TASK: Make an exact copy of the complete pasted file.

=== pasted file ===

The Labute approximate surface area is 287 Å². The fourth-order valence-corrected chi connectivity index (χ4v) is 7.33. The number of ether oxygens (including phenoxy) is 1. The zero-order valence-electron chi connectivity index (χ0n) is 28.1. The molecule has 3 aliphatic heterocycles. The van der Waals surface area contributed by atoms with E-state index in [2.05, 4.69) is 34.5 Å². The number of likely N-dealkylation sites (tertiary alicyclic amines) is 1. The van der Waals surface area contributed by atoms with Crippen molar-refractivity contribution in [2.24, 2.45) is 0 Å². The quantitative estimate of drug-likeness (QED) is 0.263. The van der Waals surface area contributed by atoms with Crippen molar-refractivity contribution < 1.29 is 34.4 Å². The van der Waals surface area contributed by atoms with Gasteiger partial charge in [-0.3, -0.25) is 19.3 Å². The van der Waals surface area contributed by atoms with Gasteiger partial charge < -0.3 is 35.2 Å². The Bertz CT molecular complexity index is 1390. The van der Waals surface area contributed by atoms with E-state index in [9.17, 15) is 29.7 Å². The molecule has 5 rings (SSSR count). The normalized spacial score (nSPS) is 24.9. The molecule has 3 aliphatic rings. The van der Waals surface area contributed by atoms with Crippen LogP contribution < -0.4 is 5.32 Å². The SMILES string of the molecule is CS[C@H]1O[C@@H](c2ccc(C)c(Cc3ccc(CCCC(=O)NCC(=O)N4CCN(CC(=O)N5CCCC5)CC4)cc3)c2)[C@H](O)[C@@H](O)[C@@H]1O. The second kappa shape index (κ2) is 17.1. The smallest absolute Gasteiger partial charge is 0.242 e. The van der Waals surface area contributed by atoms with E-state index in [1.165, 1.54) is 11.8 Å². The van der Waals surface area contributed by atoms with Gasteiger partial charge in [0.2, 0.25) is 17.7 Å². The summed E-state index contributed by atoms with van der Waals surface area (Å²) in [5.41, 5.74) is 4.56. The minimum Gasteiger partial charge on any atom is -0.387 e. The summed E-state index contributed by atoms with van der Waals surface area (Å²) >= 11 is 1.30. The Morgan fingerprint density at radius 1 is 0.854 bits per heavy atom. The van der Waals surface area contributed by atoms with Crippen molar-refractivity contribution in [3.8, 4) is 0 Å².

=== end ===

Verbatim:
The Labute approximate surface area is 287 Å². The fourth-order valence-corrected chi connectivity index (χ4v) is 7.33. The number of ether oxygens (including phenoxy) is 1. The zero-order valence-electron chi connectivity index (χ0n) is 28.1. The molecule has 3 aliphatic heterocycles. The van der Waals surface area contributed by atoms with E-state index in [2.05, 4.69) is 34.5 Å². The number of likely N-dealkylation sites (tertiary alicyclic amines) is 1. The van der Waals surface area contributed by atoms with Crippen molar-refractivity contribution in [2.24, 2.45) is 0 Å². The quantitative estimate of drug-likeness (QED) is 0.263. The van der Waals surface area contributed by atoms with Crippen molar-refractivity contribution < 1.29 is 34.4 Å². The van der Waals surface area contributed by atoms with Gasteiger partial charge in [-0.3, -0.25) is 19.3 Å². The van der Waals surface area contributed by atoms with Gasteiger partial charge < -0.3 is 35.2 Å². The Bertz CT molecular complexity index is 1390. The van der Waals surface area contributed by atoms with E-state index in [9.17, 15) is 29.7 Å². The molecule has 5 rings (SSSR count). The normalized spacial score (nSPS) is 24.9. The molecule has 3 aliphatic rings. The van der Waals surface area contributed by atoms with Crippen LogP contribution < -0.4 is 5.32 Å². The SMILES string of the molecule is CS[C@H]1O[C@@H](c2ccc(C)c(Cc3ccc(CCCC(=O)NCC(=O)N4CCN(CC(=O)N5CCCC5)CC4)cc3)c2)[C@H](O)[C@@H](O)[C@@H]1O. The second kappa shape index (κ2) is 17.1. The smallest absolute Gasteiger partial charge is 0.242 e. The van der Waals surface area contributed by atoms with E-state index in [1.165, 1.54) is 11.8 Å². The van der Waals surface area contributed by atoms with Gasteiger partial charge in [0.2, 0.25) is 17.7 Å². The summed E-state index contributed by atoms with van der Waals surface area (Å²) in [5.41, 5.74) is 4.56. The minimum Gasteiger partial charge on any atom is -0.387 e. The summed E-state index contributed by atoms with van der Waals surface area (Å²) >= 11 is 1.30. The Morgan fingerprint density at radius 1 is 0.854 bits per heavy atom. The van der Waals surface area contributed by atoms with Crippen molar-refractivity contribution in [3.8, 4) is 0 Å².